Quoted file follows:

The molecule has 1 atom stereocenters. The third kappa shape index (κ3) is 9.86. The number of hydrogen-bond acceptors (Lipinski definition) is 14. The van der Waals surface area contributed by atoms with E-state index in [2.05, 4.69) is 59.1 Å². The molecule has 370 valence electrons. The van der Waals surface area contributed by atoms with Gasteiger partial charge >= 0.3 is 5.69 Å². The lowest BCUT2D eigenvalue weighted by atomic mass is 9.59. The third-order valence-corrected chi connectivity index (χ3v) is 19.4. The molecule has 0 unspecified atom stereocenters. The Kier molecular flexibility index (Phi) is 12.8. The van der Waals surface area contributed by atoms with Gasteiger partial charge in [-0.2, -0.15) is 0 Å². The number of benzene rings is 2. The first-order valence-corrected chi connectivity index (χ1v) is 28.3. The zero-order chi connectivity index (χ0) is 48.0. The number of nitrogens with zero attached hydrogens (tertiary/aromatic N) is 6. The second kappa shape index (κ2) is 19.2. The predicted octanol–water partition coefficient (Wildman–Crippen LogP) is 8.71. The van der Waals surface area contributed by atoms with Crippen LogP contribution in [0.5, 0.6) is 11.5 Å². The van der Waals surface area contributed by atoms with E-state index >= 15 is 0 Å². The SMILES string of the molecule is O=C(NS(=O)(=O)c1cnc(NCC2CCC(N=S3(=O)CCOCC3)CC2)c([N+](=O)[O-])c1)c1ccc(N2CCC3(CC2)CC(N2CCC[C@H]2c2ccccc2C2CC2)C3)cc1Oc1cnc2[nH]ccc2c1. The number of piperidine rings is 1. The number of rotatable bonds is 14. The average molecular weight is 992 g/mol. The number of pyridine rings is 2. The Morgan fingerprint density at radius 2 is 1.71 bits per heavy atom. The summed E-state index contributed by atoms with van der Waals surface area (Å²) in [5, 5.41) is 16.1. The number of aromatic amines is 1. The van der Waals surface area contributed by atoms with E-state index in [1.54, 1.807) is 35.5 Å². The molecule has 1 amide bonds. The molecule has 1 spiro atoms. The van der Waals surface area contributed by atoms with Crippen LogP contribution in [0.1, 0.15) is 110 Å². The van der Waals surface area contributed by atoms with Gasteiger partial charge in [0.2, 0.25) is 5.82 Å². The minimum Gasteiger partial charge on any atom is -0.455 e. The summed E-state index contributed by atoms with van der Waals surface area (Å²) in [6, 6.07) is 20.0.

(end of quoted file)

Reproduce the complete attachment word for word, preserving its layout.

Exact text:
The molecule has 1 atom stereocenters. The third kappa shape index (κ3) is 9.86. The number of hydrogen-bond acceptors (Lipinski definition) is 14. The van der Waals surface area contributed by atoms with E-state index in [2.05, 4.69) is 59.1 Å². The molecule has 370 valence electrons. The van der Waals surface area contributed by atoms with Gasteiger partial charge >= 0.3 is 5.69 Å². The lowest BCUT2D eigenvalue weighted by atomic mass is 9.59. The third-order valence-corrected chi connectivity index (χ3v) is 19.4. The molecule has 0 unspecified atom stereocenters. The Kier molecular flexibility index (Phi) is 12.8. The van der Waals surface area contributed by atoms with Gasteiger partial charge in [-0.2, -0.15) is 0 Å². The number of benzene rings is 2. The first-order valence-corrected chi connectivity index (χ1v) is 28.3. The zero-order chi connectivity index (χ0) is 48.0. The number of nitrogens with zero attached hydrogens (tertiary/aromatic N) is 6. The second kappa shape index (κ2) is 19.2. The predicted octanol–water partition coefficient (Wildman–Crippen LogP) is 8.71. The van der Waals surface area contributed by atoms with Crippen LogP contribution in [0.5, 0.6) is 11.5 Å². The van der Waals surface area contributed by atoms with E-state index >= 15 is 0 Å². The SMILES string of the molecule is O=C(NS(=O)(=O)c1cnc(NCC2CCC(N=S3(=O)CCOCC3)CC2)c([N+](=O)[O-])c1)c1ccc(N2CCC3(CC2)CC(N2CCC[C@H]2c2ccccc2C2CC2)C3)cc1Oc1cnc2[nH]ccc2c1. The number of piperidine rings is 1. The number of rotatable bonds is 14. The average molecular weight is 992 g/mol. The number of pyridine rings is 2. The Morgan fingerprint density at radius 2 is 1.71 bits per heavy atom. The summed E-state index contributed by atoms with van der Waals surface area (Å²) in [5, 5.41) is 16.1. The number of aromatic amines is 1. The van der Waals surface area contributed by atoms with E-state index in [1.54, 1.807) is 35.5 Å². The molecule has 1 amide bonds. The molecule has 1 spiro atoms. The van der Waals surface area contributed by atoms with Crippen LogP contribution in [0.1, 0.15) is 110 Å². The van der Waals surface area contributed by atoms with Gasteiger partial charge in [0.2, 0.25) is 5.82 Å². The minimum Gasteiger partial charge on any atom is -0.455 e. The summed E-state index contributed by atoms with van der Waals surface area (Å²) in [6, 6.07) is 20.0.